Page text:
Gross Domestic Income (GDI) and Gross Domestic Product (GDP) are two measures of the same thing. But they radically differ in outlook...
GDP and GDI data from the BEA, chart by Mish
Yesterday the BEA released the second estimated of first-quarter 2023 GDP. The GDP rose from +1.1 percent to +1.3 percent. And personal consumption expenditures (PCE) rose from +3.7 percent to +3.8 percent.
The BEA does not release GDI in the advance estimate, but does in the second estimate.
GDI was -2.3 percent in the first quarter of 2023, and -3.3 percent in the fourth quarter of 2022.
That's recession territory, but GDP isn't.
GDP and GDI Details
Real gross domestic product (GDP) increased at an annual rate of 1.3 percent in the first quarter of 2023 according to the "second" estimate released by the BEA. In the fourth quarter, real GDP increased 2.6 percent.
The updated estimates primarily reflected an upward revision to private inventory investment.
The increase in real GDP reflected increases in consumer spending, exports, federal government spending, state and local government spending, and nonresidential fixed investment that were partly offset by decreases in private inventory investment and residential fixed investment. Imports, which are a subtraction in the calculation of GDP, increased.
Real gross domestic income (GDI) decreased 2.3 percent in the first quarter, compared with a decrease of 3.3 percent (revised) in the fourth quarter.
Profits from current production (corporate profits with inventory valuation and capital consumption adjustments) decreased $151.1 billion in the first quarter.
Profits decreased of $60.5 billion in the fourth quarter.
Profits of domestic financial corporations decreased $25.4 billion in the first quarter, compared with a decrease of $59.0 billion in the fourth quarter.
Profits of domestic nonfinancial corporations decreased $109.3 billion, compared with a decrease of $22.9 billion.
Rest-of-the-world profits (net) decreased $16.4 billion, in contrast to an increase of $21.4 billion.
Average of GDP and GDI Also Signals Recession
The average of real GDP and real GDI, a supplemental measure of U.S. economic activity that equally weights GDP and GDI, decreased 0.5 percent in the first quarter, compared with a decrease of 0.4 percent (revised) in the fourth quarter.
The BEA discusses the average of GDP and GDI because that is what the National Bureau of Economic Research (NBER) uses as an input to determine recessions.
Even if one averages the numbers, a recession is possible if not likely.
But the NBER is so delayed on its determination.
By the time the NBER releases a recession announcement, it will be clear which one of these sets of numbers is wrong.
[ZH: Mish is not alone in pointing this huge discrepancy out as former Chair of the Council of Economic Advisors Jason Furman recently explained in a brieft Twitter thread]
New data out indicates that the economy contracted at a -0.5% annual rate in Q1, the fourth quarter of the last five with negative growth.— Jason Furman (@jasonfurman) May 25, 2023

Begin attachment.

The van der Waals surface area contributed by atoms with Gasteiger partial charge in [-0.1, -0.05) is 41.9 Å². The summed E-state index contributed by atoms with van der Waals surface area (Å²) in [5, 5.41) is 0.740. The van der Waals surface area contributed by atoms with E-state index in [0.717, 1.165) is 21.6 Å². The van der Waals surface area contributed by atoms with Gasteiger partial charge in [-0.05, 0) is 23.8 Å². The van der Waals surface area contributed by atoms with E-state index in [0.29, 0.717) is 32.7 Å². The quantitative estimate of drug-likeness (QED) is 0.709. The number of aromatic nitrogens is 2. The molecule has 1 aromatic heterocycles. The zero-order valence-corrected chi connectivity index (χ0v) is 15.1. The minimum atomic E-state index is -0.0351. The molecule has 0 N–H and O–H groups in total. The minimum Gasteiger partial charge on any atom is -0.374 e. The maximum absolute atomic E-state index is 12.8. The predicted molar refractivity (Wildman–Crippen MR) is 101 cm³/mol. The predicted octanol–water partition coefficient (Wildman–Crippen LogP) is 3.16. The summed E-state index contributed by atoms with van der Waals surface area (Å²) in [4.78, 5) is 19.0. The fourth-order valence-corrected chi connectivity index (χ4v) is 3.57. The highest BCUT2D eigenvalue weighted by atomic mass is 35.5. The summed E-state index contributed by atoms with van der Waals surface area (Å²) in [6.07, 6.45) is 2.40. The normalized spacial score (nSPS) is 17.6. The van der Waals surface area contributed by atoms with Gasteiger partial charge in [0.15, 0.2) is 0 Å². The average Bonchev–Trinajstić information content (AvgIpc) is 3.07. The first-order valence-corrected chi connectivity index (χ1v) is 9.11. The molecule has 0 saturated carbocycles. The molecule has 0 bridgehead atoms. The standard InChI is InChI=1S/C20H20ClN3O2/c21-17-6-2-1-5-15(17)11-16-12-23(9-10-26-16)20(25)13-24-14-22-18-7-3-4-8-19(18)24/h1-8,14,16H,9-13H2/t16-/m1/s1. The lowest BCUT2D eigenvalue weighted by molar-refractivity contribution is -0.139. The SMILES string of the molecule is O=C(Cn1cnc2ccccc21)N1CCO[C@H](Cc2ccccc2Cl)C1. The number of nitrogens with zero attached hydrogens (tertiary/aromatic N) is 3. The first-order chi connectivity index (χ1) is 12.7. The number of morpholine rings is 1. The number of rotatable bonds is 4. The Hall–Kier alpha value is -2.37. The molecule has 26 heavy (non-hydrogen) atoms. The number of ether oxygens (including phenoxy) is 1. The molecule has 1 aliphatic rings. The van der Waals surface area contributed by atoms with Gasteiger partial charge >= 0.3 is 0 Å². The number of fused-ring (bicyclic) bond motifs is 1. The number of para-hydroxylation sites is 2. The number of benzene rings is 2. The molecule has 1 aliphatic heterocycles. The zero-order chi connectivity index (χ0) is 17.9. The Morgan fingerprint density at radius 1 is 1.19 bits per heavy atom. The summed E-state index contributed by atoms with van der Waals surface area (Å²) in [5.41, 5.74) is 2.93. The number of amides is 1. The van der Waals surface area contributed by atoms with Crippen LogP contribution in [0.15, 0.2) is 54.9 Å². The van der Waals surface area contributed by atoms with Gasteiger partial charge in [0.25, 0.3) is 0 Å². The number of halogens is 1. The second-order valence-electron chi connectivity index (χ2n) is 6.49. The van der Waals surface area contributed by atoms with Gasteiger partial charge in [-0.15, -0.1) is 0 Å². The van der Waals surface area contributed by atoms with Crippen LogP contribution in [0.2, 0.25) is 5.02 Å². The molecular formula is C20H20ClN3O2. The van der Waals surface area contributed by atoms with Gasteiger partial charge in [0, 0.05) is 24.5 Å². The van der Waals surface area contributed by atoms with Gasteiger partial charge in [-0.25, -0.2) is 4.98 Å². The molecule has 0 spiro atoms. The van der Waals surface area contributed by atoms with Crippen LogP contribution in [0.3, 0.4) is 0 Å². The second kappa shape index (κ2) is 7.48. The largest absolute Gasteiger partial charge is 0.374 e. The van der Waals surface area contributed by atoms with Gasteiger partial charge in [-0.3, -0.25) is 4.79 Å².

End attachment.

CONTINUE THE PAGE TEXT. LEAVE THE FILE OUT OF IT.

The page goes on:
This is based on average of GDP (+1.3% in Q1) and GDI (-2.3%) which is generally more reliable than either one individually.
Can't know where the negative growth comes from because the expenditure numbers (consumption, investment, etc.) sum to the 1.3% growth. So if that's wrong then one of the components is wrong.
Is why I wish the BEA was more Bayesian in formulating a single number w/ best info.
Reported consumption growth was very strong at 3.8%. Non-residential fixed investment up 1.4%. Inventories subtracted 2.1pp from the growth rate (as measured on the product side), a factor that is likely to be temporary.
On the income side, corporate profits fell for the third straight quarter and are down 2.8% over the last year.
BUT, this reflects a huge loss for the Fed. Taking that out profits down a little in Q1 and up 7.0% in the last quarter.
I have to say, I find all of this a little confusing and want to think more about it and read what others have to say. The numbers are telling wildly varying stories about the truth in the economy. And then that truth itself has some strange aspects to it (like the Fed losses).
If I truly believed the average of GDP + GDI (and I mostly do believe it) then one could reasonably describe the economy as having been in recession for some time, but a very very strange recession with strong employment gains and low unemployment--so a productivity decline.
A recent GDP revision was in the direction of GDI.
Given that heading into recessions, most revisions tend to be negative, and positive out of recessions, there is no strong reason to pooh-pooh GDI.
Real Disposable Income is Flat, But Real Spending Jumps 0.5 Percent
Earlier today I noted Real Disposable Income is Flat, But Real Spending Jumps 0.5 Percent
The latter report sent the GDPNow forecast down from 2.9 percent to 1.9 percent for the second quarter of 2023.
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